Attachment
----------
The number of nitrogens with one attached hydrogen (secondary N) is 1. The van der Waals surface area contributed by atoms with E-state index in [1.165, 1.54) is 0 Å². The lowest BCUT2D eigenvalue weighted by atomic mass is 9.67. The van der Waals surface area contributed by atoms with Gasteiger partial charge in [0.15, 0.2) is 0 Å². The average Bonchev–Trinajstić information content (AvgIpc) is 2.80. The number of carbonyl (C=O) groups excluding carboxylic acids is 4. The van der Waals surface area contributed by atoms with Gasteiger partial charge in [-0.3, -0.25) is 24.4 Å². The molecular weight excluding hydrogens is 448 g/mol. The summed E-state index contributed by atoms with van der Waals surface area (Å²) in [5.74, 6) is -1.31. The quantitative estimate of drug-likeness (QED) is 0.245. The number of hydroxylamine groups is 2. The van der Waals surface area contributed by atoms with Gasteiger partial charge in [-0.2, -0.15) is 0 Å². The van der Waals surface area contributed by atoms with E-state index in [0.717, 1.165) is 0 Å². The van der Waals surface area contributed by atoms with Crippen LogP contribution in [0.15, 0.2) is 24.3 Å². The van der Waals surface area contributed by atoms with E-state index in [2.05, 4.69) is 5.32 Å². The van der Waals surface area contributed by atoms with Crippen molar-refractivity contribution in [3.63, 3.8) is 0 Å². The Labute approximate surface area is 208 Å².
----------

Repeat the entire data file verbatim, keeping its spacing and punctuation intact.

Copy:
The number of nitrogens with one attached hydrogen (secondary N) is 1. The van der Waals surface area contributed by atoms with E-state index in [1.165, 1.54) is 0 Å². The lowest BCUT2D eigenvalue weighted by atomic mass is 9.67. The van der Waals surface area contributed by atoms with Gasteiger partial charge in [0.15, 0.2) is 0 Å². The average Bonchev–Trinajstić information content (AvgIpc) is 2.80. The number of carbonyl (C=O) groups excluding carboxylic acids is 4. The van der Waals surface area contributed by atoms with Gasteiger partial charge in [-0.3, -0.25) is 24.4 Å². The molecular weight excluding hydrogens is 448 g/mol. The summed E-state index contributed by atoms with van der Waals surface area (Å²) in [5.74, 6) is -1.31. The quantitative estimate of drug-likeness (QED) is 0.245. The number of hydroxylamine groups is 2. The van der Waals surface area contributed by atoms with Gasteiger partial charge in [-0.2, -0.15) is 0 Å². The van der Waals surface area contributed by atoms with E-state index in [0.717, 1.165) is 0 Å². The van der Waals surface area contributed by atoms with Crippen LogP contribution in [0.15, 0.2) is 24.3 Å². The van der Waals surface area contributed by atoms with E-state index in [2.05, 4.69) is 5.32 Å². The van der Waals surface area contributed by atoms with Crippen molar-refractivity contribution in [3.63, 3.8) is 0 Å². The Labute approximate surface area is 208 Å².